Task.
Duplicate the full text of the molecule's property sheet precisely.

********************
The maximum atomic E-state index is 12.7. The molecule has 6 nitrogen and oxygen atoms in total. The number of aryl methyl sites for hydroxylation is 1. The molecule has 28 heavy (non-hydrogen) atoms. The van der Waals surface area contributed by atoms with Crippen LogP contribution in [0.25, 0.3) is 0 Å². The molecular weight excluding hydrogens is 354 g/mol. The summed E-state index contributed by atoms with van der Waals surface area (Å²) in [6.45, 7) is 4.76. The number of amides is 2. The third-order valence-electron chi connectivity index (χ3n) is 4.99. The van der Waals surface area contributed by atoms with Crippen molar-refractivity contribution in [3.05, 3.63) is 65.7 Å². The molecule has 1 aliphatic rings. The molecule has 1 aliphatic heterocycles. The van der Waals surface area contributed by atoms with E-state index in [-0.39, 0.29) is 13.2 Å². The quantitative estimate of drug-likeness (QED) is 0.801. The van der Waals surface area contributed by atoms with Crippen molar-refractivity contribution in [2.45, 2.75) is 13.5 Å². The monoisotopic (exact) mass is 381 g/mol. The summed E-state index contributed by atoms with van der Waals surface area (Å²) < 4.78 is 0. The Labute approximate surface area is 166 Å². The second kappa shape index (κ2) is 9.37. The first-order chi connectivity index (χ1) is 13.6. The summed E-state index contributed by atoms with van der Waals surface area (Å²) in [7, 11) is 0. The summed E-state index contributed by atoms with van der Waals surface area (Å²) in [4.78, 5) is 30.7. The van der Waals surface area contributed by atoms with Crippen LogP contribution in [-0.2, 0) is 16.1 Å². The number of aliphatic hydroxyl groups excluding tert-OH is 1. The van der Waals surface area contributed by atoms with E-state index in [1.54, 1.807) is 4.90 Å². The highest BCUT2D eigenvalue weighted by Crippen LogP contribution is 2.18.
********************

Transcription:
The maximum atomic E-state index is 12.7. The molecule has 6 nitrogen and oxygen atoms in total. The number of aryl methyl sites for hydroxylation is 1. The molecule has 28 heavy (non-hydrogen) atoms. The van der Waals surface area contributed by atoms with Crippen LogP contribution in [0.25, 0.3) is 0 Å². The molecular weight excluding hydrogens is 354 g/mol. The summed E-state index contributed by atoms with van der Waals surface area (Å²) in [6.45, 7) is 4.76. The number of amides is 2. The third-order valence-electron chi connectivity index (χ3n) is 4.99. The van der Waals surface area contributed by atoms with Crippen molar-refractivity contribution in [3.05, 3.63) is 65.7 Å². The molecule has 1 aliphatic rings. The molecule has 1 aliphatic heterocycles. The van der Waals surface area contributed by atoms with E-state index in [-0.39, 0.29) is 13.2 Å². The quantitative estimate of drug-likeness (QED) is 0.801. The van der Waals surface area contributed by atoms with Crippen molar-refractivity contribution in [2.45, 2.75) is 13.5 Å². The monoisotopic (exact) mass is 381 g/mol. The summed E-state index contributed by atoms with van der Waals surface area (Å²) < 4.78 is 0. The Labute approximate surface area is 166 Å². The second kappa shape index (κ2) is 9.37. The first-order chi connectivity index (χ1) is 13.6. The summed E-state index contributed by atoms with van der Waals surface area (Å²) in [7, 11) is 0. The summed E-state index contributed by atoms with van der Waals surface area (Å²) in [4.78, 5) is 30.7. The van der Waals surface area contributed by atoms with Crippen LogP contribution in [-0.2, 0) is 16.1 Å². The number of aliphatic hydroxyl groups excluding tert-OH is 1. The van der Waals surface area contributed by atoms with E-state index in [1.54, 1.807) is 4.90 Å². The highest BCUT2D eigenvalue weighted by Crippen LogP contribution is 2.18.